9. Dave, I'm finding other cases where there is not a retlw within the called function, so I think the problem is more widespread than that. don
  10. Bug description: The BoostC documentation says that "_asm" will remove dead code but "asm" will not (page 64). This does not appear to be the case - dead code is being removed with "asm" also. This is a problem because the "dead" code is actually needed. Example code: #include <system.h> unsigned char var1; inline void func(void) { asm //use asm block to prevent dead code removal { addwf _pcl, F; bcf _var1, 1; goto return2caller; nop; goto return2caller; bcf _var1, 2; goto return2caller; movlw 0x11; ; goto update; //problem line bcf _var1, 3; goto r
  11. Well, okay. Another work-around I found was to just put a "pclath = 0" statement after the call to the function (if it's in the first code page). That only takes 1 cycle instead of 2. I guess I can use one of those work-arounds for now while debugging, but I'm trying to write some very tight code so I may need to shuffle the code around to avoid the extra overhead and the problem altogether. I agree. I usually either set pclath or use an address where the bottom bits are already 0. Sorry, I left that out of the sample code just to show the minimum needed to trigger the prob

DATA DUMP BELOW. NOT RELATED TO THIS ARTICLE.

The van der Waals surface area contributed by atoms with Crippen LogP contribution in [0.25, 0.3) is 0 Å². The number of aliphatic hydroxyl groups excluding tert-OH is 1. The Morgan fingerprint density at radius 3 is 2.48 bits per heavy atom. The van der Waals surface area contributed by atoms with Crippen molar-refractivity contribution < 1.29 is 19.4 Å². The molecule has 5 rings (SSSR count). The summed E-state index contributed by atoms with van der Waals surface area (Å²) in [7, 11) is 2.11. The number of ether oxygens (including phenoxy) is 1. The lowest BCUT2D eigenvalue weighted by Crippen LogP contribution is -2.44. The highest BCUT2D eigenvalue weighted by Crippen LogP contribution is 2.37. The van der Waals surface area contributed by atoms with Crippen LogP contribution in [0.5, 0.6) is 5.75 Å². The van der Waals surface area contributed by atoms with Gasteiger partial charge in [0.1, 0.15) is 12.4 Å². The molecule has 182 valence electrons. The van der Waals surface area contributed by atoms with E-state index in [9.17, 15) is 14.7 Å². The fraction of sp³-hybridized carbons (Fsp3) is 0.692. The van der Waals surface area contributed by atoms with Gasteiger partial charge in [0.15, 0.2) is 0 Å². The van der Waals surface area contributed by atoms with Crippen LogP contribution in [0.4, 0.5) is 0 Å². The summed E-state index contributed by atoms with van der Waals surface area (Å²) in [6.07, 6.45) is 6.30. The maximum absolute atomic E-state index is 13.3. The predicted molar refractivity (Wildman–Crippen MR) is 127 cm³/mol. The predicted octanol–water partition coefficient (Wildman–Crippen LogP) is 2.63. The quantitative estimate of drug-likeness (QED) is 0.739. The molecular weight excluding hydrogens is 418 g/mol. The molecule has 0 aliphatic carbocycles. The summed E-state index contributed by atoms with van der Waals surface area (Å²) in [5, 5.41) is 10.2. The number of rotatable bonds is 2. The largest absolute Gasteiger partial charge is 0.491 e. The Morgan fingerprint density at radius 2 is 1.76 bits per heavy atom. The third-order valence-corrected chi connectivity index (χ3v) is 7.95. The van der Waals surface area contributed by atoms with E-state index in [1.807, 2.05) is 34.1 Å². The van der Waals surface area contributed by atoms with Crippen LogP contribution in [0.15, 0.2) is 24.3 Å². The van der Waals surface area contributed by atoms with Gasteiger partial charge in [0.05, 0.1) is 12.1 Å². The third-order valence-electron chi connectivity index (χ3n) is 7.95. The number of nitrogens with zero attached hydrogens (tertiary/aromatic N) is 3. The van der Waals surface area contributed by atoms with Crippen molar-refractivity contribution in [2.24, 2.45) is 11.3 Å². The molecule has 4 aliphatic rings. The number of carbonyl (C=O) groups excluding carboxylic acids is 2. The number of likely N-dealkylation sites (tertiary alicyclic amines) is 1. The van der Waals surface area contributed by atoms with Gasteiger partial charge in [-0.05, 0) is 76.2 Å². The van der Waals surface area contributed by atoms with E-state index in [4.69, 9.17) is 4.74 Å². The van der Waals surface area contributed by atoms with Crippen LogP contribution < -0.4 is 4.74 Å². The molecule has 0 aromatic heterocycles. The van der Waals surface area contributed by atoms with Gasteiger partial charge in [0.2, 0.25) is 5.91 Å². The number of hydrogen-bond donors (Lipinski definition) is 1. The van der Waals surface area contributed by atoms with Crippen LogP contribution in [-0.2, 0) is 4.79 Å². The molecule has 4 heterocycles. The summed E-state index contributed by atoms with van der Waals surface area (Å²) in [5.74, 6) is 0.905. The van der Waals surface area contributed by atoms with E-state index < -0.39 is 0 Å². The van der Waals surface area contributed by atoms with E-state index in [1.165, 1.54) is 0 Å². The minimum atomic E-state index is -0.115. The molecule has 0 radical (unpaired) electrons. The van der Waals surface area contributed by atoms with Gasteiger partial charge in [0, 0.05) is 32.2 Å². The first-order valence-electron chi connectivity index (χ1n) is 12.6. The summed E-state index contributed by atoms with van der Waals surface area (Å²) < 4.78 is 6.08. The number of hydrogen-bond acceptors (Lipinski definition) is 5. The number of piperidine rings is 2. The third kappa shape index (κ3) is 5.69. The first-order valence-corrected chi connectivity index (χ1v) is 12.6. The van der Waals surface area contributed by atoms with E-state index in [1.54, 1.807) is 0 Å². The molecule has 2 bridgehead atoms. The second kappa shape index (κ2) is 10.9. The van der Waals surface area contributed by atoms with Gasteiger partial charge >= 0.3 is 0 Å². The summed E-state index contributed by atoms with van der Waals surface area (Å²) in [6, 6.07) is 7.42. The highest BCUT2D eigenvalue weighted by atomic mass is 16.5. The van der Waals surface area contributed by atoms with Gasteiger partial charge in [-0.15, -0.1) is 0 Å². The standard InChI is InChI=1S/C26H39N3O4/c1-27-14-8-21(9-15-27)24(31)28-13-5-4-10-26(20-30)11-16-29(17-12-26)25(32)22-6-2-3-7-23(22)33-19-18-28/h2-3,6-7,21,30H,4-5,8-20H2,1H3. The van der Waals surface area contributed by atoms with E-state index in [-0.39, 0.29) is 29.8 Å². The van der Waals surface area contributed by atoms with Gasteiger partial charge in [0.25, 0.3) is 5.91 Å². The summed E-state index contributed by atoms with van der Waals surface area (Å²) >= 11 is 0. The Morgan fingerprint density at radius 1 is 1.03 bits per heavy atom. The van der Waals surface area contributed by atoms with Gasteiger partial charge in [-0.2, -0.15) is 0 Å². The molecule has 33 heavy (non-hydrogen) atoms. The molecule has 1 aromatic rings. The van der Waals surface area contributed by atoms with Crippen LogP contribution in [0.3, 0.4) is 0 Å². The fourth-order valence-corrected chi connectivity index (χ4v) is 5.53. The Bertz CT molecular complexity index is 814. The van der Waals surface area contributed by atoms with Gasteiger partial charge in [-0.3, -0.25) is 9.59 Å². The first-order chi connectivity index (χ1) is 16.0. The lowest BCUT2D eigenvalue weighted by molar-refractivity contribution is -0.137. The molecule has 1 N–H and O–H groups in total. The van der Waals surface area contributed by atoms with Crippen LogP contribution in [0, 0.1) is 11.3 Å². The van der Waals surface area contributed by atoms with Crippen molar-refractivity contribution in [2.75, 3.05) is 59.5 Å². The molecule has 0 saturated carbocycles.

12. Bug description: The compiler goes into an infinite loop. Example code: #include <system.h> typedef unsigned char uint8; #define asmref(thing) _##thing #define PORTOF(thing) ((thing)>>4) #define PINOF(thing) ((thing)&0xF) #define LED1_PIN 0xA0 inline void bug(uint8& values) { asm //use asm block to prevent dead code removal { goto return2caller; nop; ;// setbit_asm(asmref(values), LED1_PIN, FALSE); //turn bit off bcf asmref(values)+PORTOF(LED1_PIN), PINOF(LED1_PIN); goto return2caller; return2caller: } } uint8 var1[10]; void main(void) { bug